Beyond single cells, increasing effort is being devoted to programming population dynamics. One of us (LY) described the use of bacterial communication (quorum sensing) to program interactions between two populations of E. coli, which resulted in a synthetic predator-prey ecosystem that can generate oscillations in the two populations. This synthetic ecosystem has been used to explore the interplay of cellular motility, population segregation and signal diffusion in the maintenance of biodiversity in microbial ecosystems. In addition to temporal dynamics, cell-cell communication can also be used to generate self-organized spatial patterns, and two such examples were presented at the conference. Jian-dong Huang (University of Hong Kong, Hong Kong) described a system where cell-cell communication in E. coli was coupled with cellular motility. The modified bacteria generated a near-perfect, self-organized ring pattern on an agar plate. Ron Weiss (Princeton University, Princeton, USA) described another circuit in E. coli designed to generate a Turing pattern (for example, hexagonal arrays of spots) in a lawn of bacteria. These cells synthesize two signals, one serving as an activator and the second as an inhibitor. Under appropriate conditions, the system was able to generate regular spot-like patterns.

In addition to exploring the limits of programming complex dynamics, Weiss proposed that these systems could offer insight into the dynamics of natural systems, such as whether self-organization underlies developmental processes or pigmentation patterns in animal skin.

Emerging technologies and genome engineering

Traditional genetic engineering technologies devised 20 or more years ago are now insufficient for the complex engineering of biological systems required by synthetic biology. Streamlining of DNA synthesis and the development of strategies for efficiently introducing synthetic DNA in vivo were discussed by a number of speakers.

Peter Carr (Massachusetts Institute of Technology, Cambridge, USA) described work with the goal of automating the entire DNA synthesis process. He is working towards a pipeline that can integrate oligonucleotide assembly for any desired DNA sequence from high-density microchips on microfluidic devices with optimized DNA error-correction strategies, yielding the required DNA fragment rapidly and at significantly reduced cost. With a similar goal, Heinz Schwer (Sloning Biotechnology, Puchheim, Germany) presented a new method of making DNA sequences for use in protein engineering. Using a library of pre-made double-stranded DNA triplets that act as universal building blocks, Schwer and his colleagues are able to assemble any desired DNA fragment with high fidelity compared to existing DNA synthesis and cloning methods.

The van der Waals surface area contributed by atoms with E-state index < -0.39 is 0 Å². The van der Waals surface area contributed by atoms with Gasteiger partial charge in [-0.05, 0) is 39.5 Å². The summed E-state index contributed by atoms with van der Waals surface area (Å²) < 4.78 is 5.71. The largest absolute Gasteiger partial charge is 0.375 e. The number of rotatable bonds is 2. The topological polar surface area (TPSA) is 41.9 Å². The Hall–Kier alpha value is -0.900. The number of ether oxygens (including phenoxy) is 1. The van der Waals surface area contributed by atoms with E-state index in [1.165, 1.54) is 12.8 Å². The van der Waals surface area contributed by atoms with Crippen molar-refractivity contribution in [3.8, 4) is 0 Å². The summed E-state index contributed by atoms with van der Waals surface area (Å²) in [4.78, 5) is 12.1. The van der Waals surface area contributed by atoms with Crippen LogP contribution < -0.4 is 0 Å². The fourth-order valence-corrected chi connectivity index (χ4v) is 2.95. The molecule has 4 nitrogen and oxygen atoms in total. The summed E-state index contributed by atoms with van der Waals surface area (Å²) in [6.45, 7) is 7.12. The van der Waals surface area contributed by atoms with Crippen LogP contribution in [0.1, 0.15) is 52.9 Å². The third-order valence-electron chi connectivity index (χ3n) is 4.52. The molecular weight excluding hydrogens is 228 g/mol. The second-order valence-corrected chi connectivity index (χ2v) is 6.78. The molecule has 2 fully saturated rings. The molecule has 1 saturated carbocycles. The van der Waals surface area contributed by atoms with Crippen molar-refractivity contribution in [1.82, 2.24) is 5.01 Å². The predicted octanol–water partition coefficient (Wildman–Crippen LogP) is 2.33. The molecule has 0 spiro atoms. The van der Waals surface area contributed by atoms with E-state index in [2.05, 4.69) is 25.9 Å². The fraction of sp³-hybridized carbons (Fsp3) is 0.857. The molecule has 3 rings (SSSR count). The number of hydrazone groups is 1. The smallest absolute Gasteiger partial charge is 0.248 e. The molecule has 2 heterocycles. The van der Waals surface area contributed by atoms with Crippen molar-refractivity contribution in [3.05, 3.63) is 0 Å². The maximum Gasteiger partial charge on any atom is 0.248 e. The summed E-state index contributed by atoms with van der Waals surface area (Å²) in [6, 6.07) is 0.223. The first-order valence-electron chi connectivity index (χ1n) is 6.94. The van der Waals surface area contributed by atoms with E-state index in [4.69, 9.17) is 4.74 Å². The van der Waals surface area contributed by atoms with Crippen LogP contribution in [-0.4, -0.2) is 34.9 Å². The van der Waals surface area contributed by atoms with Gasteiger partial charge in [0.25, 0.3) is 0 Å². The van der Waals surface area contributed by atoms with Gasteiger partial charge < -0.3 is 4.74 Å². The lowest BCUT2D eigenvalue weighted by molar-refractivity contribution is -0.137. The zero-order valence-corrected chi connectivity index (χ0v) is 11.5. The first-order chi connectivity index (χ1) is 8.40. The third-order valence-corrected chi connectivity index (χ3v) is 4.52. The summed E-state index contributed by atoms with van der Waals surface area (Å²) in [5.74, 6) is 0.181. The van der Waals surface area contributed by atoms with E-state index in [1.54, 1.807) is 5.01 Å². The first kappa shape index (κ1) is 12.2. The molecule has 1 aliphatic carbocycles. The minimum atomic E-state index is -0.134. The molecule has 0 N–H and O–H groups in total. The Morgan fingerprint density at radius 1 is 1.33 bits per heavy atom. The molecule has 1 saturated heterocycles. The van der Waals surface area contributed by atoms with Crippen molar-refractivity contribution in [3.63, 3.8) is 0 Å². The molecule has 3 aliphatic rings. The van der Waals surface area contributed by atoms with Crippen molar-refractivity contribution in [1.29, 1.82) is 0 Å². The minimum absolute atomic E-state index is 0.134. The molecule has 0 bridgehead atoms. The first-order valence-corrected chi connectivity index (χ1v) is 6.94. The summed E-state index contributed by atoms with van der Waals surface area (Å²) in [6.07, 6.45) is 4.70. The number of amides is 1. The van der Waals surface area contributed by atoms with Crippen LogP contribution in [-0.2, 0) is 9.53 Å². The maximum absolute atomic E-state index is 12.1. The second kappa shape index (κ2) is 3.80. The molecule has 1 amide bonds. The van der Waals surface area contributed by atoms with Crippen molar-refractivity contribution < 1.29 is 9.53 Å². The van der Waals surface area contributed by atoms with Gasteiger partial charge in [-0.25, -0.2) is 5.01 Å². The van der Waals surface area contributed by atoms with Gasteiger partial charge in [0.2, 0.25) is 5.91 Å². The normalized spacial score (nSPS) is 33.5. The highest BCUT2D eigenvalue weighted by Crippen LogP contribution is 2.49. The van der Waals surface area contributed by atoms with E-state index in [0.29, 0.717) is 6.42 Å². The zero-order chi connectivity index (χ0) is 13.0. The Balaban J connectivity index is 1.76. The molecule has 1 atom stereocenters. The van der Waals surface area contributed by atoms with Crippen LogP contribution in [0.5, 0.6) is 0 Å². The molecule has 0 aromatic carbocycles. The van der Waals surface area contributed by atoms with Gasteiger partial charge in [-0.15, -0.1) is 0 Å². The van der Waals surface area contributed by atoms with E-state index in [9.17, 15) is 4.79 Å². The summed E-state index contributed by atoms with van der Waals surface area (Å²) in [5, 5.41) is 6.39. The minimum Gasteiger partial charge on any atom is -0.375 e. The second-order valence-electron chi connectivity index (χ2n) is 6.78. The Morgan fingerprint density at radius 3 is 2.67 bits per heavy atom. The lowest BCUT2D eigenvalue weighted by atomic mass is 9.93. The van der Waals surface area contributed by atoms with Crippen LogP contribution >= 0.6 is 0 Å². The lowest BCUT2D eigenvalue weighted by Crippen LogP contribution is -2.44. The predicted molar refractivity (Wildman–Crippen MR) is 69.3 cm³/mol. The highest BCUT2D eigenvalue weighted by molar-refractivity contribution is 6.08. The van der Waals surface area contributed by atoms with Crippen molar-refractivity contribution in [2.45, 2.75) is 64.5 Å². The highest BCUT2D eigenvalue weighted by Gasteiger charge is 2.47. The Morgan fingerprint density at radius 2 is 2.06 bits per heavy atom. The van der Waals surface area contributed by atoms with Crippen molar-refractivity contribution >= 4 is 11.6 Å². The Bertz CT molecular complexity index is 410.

Clyde Hutchison described the Venter Institute's "quest for a minimal cell". With the goal of identifying the minimal set of genes that are needed for life, this work pursues two main tracks of research that Hutchison termed synthetic genomics. First, the group obtained 101 fragments of around 5 kb each from commercial suppliers of synthetic DNA and assembled the entire genome of Mycoplasma genitalium through a series of in vitro, bacteria- and yeast-based strategies. Concurrently, they developed a strategy for replacing the genome of a bacterial cell with one from another species, inserting a genome isolated from M. mycoides into M. capricolum cells. Hutchison described the merging of these two efforts by transplanting the synthesized M. genitalium genome into native M. genitalium strains as challenging work in progress.

In complementary research, one of us (FI) described work on genome engineering in E. coli aimed at introducing increased genetic diversity into cell populations using a combination of bioengineering and evolution. Our group has developed a highly efficient recombination method that gives large numbers of desired mutations across whole genomes. In one experiment, a new genetic code in E. coli is being constructed to facilitate the incorporation of non-natural amino acids and to create safe genetically modified organisms. The same approach is being applied to obtain genetic diversity for applications in metabolic pathway engineering. On the theme of creating strains with many mutations, Fritz Roth (Harvard Medical School, Boston, USA) described a new high-throughput approach for creating yeast strains with increased combinations of gene knockouts or insertions. This strategy may facilitate introduction of complex genetic circuits into the yeast chromosome.

While a clear and concise definition has yet to emerge, synthetic biology may simply be part of the natural maturation of biotechnology, in which the engineering of biological systems is becoming a formal discipline. Great expectations exist for biotechnology's potential in addressing global challenges in medicine, energy supply and the environment. Can synthetic biology meet these challenges and be embraced by its present skeptics and critics? With hindsight, Huxley's book shows that anticipating how developments will change society is probably unreliable; only time will tell if synthetic biology can channel biotechnology advances to the greater good of society.


Authors’ Affiliations

Department of Genetics, Harvard Medical School
Department of Biomedical Engineering and Institute for Genome Sciences and Policy, Duke University


© BioMed Central Ltd 2009